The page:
Sick pay comes in two forms:
- statutory sick pay (SSP), which most employees are entitled to receive if they are off sick from work
- contractual sick pay, which are earnings that a Contract of employment states that an employee is entitled to receive in the event of sickness.
Employees may be eligible for SSP which is currently £99.35 a week for up to 28 weeks.
SSP is paid:
- for the days an employee normally works (‘qualifying days’)
- in the same way as wages, that is, on a normal payday, deducting tax and National insurance
Employers cannot force employees to take annual leave when they're eligible for sick leave.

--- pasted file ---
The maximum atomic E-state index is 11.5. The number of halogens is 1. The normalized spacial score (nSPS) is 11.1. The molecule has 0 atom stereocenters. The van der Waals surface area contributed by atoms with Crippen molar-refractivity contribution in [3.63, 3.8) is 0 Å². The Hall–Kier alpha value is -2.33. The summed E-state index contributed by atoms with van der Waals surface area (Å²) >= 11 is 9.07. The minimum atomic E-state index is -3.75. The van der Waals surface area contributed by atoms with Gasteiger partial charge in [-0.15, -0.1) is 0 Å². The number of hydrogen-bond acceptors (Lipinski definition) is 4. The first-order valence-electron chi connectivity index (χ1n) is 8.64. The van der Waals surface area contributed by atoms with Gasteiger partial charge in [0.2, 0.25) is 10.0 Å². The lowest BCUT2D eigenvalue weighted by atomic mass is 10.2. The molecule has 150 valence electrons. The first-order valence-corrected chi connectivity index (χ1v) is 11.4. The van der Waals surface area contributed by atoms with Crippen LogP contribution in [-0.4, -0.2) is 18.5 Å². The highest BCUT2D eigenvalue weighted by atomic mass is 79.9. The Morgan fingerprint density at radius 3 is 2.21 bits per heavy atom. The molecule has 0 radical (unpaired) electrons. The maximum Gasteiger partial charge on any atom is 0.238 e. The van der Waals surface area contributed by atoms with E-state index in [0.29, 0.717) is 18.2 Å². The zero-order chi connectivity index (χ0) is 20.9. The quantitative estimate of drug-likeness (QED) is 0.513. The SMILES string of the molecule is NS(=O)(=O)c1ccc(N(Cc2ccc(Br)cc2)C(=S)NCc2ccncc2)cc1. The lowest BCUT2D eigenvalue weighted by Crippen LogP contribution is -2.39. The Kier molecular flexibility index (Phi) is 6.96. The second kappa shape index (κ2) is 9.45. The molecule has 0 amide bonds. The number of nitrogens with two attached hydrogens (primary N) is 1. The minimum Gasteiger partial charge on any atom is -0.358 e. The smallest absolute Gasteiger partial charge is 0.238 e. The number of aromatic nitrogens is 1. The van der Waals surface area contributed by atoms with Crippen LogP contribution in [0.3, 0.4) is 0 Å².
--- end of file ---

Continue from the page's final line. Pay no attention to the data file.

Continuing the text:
SSP is paid when the employee is sick for at least 4 days in a row (including non-working days, such as weekends). The employer should start paying SSP from the fourth qualifying day. The first 3 qualifying days are called ‘waiting days’ and during this time, the employee is not paid SSP, unless:
- they were off sick and getting SSP within the last 8 weeks
- they were off work before 25 March 2022 because they had Coronavirus (COVID-19)
SSP usually stops when the employee comes back to work or is no longer eligible.